Stories pass down the ages in words, music, paintings and now videos, yet a story that occurred 2,000 years ago with a birth in a stable in Bethlehem is often told with a Nativity set.
The scene is recounted each year with Nativities in front yards, homes, churches and offices.
About 10 years ago, Jimmy and Marjy Goff began their version of an interactive Nativity scene along Poticaw Bayou Road in Vancleave.
"When are you going to put it out?" his neighbors and friends begin asking around Thanksgiving.
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The Goffs' yard becomes a stage; at the center is a stable Jimmy Goff made and Mary and Joseph are in the distance. Each day the pair move a little closer to the crèche.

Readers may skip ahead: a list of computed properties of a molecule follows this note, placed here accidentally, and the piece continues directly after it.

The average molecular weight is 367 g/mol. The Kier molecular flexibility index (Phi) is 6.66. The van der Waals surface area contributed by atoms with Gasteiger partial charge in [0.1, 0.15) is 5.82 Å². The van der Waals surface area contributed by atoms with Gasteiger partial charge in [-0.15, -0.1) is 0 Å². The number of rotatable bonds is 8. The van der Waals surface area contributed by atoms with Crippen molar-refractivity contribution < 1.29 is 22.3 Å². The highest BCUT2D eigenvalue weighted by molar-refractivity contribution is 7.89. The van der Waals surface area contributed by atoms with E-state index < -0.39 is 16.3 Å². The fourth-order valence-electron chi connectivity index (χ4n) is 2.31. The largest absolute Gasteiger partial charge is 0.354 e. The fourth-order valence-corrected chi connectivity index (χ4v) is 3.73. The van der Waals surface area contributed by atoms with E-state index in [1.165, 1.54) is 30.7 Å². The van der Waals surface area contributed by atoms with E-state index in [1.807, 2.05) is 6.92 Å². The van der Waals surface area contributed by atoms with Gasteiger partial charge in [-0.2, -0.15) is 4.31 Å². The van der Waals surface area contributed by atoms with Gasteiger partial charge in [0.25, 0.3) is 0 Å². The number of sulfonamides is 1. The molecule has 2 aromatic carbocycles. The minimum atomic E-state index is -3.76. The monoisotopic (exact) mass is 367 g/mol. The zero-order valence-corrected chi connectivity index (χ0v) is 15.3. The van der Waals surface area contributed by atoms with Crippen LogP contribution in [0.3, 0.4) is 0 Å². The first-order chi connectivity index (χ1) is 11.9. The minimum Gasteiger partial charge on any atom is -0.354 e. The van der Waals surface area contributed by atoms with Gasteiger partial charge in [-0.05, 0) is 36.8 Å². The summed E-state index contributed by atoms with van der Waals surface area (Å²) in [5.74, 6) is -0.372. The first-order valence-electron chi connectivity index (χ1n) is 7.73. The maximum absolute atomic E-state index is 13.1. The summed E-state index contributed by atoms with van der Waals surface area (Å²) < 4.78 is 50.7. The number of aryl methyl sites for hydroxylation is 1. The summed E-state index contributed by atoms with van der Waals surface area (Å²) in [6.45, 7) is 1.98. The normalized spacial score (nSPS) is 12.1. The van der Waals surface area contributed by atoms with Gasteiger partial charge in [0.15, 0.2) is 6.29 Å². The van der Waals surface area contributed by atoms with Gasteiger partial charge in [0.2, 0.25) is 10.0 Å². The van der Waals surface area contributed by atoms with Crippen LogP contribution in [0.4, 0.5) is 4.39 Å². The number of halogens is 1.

To the east, a shepherd watches over a sheep and to the west come three Wise Men, also moving toward the stable and destiny.
"I try to keep it simple," Jimmy Goff said, "because it was a simple birth."
He moves the figurines most every day leading up to Christmas Eve, when the Goffs light 150 luminaries leading Mary and Joseph to the stable beneath the star.
At midnight on Christmas, he goes out and places baby Jesus in the manger to complete the story.
One theory of the arrival of the Wise Men in Bethlehem put them at the stable two years after Jesus' birth, Goff said, and another suggests they saw the star two years before and started on their way. Goff said because there are two different beliefs, he decided to include them in the scene.
"People stop by and take pictures," he said.
Now, 2,000 years later, the story still causes controversy. Harrison County supervisors on Monday are expected to discuss a letter they received objecting to a Nativity on display at the county courthouse in Gulfport.
Coast residents are talking about what the county's response to the letter should be as they unpack their own Nativity, which each year reminds us of the story that ends with "and on earth peace, good will toward men."